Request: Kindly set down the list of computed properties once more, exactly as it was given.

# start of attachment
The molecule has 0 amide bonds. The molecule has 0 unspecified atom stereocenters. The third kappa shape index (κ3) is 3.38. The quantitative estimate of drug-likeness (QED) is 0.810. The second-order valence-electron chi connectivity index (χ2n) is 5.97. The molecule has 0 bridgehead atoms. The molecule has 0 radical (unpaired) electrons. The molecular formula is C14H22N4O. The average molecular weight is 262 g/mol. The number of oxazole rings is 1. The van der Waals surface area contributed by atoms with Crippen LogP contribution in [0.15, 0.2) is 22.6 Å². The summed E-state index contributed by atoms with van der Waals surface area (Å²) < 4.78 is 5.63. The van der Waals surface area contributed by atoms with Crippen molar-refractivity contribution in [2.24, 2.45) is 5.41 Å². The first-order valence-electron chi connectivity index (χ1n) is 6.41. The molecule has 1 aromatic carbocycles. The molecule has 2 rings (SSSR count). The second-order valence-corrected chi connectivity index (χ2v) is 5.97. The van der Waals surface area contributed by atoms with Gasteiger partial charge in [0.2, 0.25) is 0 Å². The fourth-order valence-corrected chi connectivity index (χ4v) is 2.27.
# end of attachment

The molecule has 0 amide bonds. The molecule has 0 unspecified atom stereocenters. The third kappa shape index (κ3) is 3.38. The quantitative estimate of drug-likeness (QED) is 0.810. The second-order valence-electron chi connectivity index (χ2n) is 5.97. The molecule has 0 bridgehead atoms. The molecule has 0 radical (unpaired) electrons. The molecular formula is C14H22N4O. The average molecular weight is 262 g/mol. The number of oxazole rings is 1. The van der Waals surface area contributed by atoms with Crippen LogP contribution in [0.15, 0.2) is 22.6 Å². The summed E-state index contributed by atoms with van der Waals surface area (Å²) < 4.78 is 5.63. The van der Waals surface area contributed by atoms with Crippen molar-refractivity contribution in [2.24, 2.45) is 5.41 Å². The first-order valence-electron chi connectivity index (χ1n) is 6.41. The molecule has 1 aromatic carbocycles. The molecule has 2 rings (SSSR count). The second-order valence-corrected chi connectivity index (χ2v) is 5.97. The van der Waals surface area contributed by atoms with Gasteiger partial charge in [0.2, 0.25) is 0 Å². The fourth-order valence-corrected chi connectivity index (χ4v) is 2.27.